Dynamic Versus Static Stretching: What's The Difference?

Stretching might remind everyone of that strict teacher in gym class, but as we find new ways to challenge our bodies, stretching becomes more critical. According to the National Academy of Sports Medicine, stretching allows us to incorporate a full range of motion in our joints and muscles to power us through stronger workouts. It helps us stave off injury because our increased flexibility prevents muscle imbalances that can wreck our form. In addition, if we have sore muscles because we didn't stretch after yesterday's hard workout, we're less likely to want to work out today. Stretching also allows us to maintain our everyday activities such as picking up something that fell on the floor.

Stretching doesn't only improve the range of motion for one muscle group. A 2021 systematic review in Sports Medicine found that four minutes of passive stretching of one muscle benefits the overall range of motion in the body. Dynamic stretching in older adults can significantly improve the range of motion in the hips, according to a 2019 study in the Journal of Sports Science and Medicine. However, it's important to know that different types of stretching, such as dynamic and static stretching, can offer different benefits.

Dynamic stretching is about warming the muscles

According to LiveStrong, dynamic stretching calls for us to move our joints and muscles through their full range of motion. The emphasis is on movement. The muscles, joints, and connective tissues get warm as we perform these movements. Because you're strengthening while you're stretching, dynamic stretches help strengthen the tissues around the joints, making them more stable. Dynamic stretches also make you a little more alert, so they're best to do in the morning or before a workout. You'll also want to start slow with easier movements, particularly if you've been sitting or lying down for a while. In other words, doing jumping jacks as soon as you get out of bed in the morning may not be the best idea.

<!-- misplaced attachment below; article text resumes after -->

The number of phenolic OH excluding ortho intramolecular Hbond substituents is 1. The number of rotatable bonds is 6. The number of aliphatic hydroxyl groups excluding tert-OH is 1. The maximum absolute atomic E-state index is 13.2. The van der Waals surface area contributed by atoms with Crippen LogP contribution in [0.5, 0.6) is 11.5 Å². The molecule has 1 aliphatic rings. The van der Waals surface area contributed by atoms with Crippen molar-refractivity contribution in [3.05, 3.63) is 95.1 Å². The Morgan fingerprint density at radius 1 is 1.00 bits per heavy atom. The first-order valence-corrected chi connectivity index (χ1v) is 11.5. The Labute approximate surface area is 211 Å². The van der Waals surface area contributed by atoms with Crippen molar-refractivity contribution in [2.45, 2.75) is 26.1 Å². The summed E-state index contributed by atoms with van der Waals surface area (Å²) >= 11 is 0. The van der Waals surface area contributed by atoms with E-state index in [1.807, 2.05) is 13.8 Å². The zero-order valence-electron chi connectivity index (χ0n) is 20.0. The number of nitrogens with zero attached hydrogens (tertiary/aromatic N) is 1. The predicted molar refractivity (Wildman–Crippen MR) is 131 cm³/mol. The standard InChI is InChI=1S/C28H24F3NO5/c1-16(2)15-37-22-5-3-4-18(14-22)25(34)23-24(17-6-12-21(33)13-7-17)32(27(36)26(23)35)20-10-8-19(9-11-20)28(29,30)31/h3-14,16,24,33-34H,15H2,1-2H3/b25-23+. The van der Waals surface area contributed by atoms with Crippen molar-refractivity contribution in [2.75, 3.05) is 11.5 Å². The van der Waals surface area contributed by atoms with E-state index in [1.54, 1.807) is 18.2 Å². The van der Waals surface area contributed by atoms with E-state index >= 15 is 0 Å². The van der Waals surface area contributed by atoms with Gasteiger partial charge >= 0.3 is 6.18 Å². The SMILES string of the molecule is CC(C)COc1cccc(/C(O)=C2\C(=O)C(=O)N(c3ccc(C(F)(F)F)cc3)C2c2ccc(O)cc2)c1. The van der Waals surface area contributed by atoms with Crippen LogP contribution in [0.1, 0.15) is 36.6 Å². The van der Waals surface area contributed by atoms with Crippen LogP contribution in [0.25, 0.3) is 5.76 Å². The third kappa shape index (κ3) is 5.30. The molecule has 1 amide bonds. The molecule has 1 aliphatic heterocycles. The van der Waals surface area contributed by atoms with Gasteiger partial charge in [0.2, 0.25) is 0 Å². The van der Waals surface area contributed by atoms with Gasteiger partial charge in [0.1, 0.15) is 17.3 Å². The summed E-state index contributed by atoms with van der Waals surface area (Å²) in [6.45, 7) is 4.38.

Healthline suggests dynamic stretches such as circling your hips and arms while standing. You can also do some lunges with no weights. Each movement should be performed for 30-60 seconds, according to LiveStrong. If you're a runner, you'll also want to add leg swings before each run, according to the Hospital for Special Surgery.

Static stretching is about relaxing the muscles

Static stretching is our classic idea of stretching, according to LiveStrong. It requires holding a position for a long time so that the muscles can not only lengthen but also relax, especially if you incorporate some deep breathing. Like dynamic stretching, static stretching also improves the range of motion. Static stretching is best done after a workout or in the evening to help cool down the body, according to the National Academy of Sports Medicine. If you do it before your workout, it might inhibit your strength, power, and performance, according to a 2013 review in the Scandinavian Journal of Medicine & Science in Sports.

The Newcastle Sports Injury Clinic suggests stretching the hamstrings one leg at a time while seated on the ground. You can stretch the calves by leaning against the wall. Be sure to stretch each muscle enough so that there's a little bit of tension but not so much that it begins to hurt. You can hold each stretch for as little as 10 seconds, but try not to bounce.

The National Academy of Sports Medicine says that you can improve your flexibility and range of motion by stretching each major muscle group two or three times a week in addition to your regular workouts.